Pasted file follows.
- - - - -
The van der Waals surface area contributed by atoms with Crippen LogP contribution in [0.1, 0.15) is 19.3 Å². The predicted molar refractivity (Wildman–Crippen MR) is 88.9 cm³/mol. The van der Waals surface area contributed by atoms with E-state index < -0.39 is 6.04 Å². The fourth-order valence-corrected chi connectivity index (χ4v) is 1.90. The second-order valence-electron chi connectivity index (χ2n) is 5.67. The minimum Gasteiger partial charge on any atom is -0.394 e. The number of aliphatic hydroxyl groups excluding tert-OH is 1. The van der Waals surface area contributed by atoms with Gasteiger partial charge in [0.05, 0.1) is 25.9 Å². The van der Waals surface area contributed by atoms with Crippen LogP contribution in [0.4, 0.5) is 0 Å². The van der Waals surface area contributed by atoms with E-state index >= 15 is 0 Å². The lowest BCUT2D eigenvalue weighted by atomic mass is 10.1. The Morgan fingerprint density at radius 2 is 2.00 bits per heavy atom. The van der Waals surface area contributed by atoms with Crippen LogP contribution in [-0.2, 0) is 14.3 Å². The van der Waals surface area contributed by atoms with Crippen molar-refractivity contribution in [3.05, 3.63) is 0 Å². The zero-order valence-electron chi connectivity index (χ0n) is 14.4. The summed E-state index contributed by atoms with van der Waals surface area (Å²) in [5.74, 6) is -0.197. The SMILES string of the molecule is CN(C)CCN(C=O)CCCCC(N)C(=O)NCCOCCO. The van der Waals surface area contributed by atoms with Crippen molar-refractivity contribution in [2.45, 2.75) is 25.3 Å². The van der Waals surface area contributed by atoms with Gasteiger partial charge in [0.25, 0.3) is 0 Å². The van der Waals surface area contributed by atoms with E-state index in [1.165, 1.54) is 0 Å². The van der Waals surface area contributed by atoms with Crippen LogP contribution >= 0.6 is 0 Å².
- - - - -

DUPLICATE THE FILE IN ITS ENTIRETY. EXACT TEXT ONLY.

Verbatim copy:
The van der Waals surface area contributed by atoms with Crippen LogP contribution in [0.1, 0.15) is 19.3 Å². The predicted molar refractivity (Wildman–Crippen MR) is 88.9 cm³/mol. The van der Waals surface area contributed by atoms with E-state index < -0.39 is 6.04 Å². The fourth-order valence-corrected chi connectivity index (χ4v) is 1.90. The second-order valence-electron chi connectivity index (χ2n) is 5.67. The minimum Gasteiger partial charge on any atom is -0.394 e. The number of aliphatic hydroxyl groups excluding tert-OH is 1. The van der Waals surface area contributed by atoms with Gasteiger partial charge in [0.05, 0.1) is 25.9 Å². The van der Waals surface area contributed by atoms with Crippen LogP contribution in [0.4, 0.5) is 0 Å². The van der Waals surface area contributed by atoms with E-state index >= 15 is 0 Å². The lowest BCUT2D eigenvalue weighted by atomic mass is 10.1. The Morgan fingerprint density at radius 2 is 2.00 bits per heavy atom. The van der Waals surface area contributed by atoms with Crippen LogP contribution in [-0.2, 0) is 14.3 Å². The van der Waals surface area contributed by atoms with Crippen molar-refractivity contribution in [3.05, 3.63) is 0 Å². The zero-order valence-electron chi connectivity index (χ0n) is 14.4. The summed E-state index contributed by atoms with van der Waals surface area (Å²) in [5.74, 6) is -0.197. The SMILES string of the molecule is CN(C)CCN(C=O)CCCCC(N)C(=O)NCCOCCO. The van der Waals surface area contributed by atoms with Crippen molar-refractivity contribution in [2.45, 2.75) is 25.3 Å². The van der Waals surface area contributed by atoms with Gasteiger partial charge in [0.25, 0.3) is 0 Å². The van der Waals surface area contributed by atoms with E-state index in [1.165, 1.54) is 0 Å². The van der Waals surface area contributed by atoms with Crippen LogP contribution >= 0.6 is 0 Å².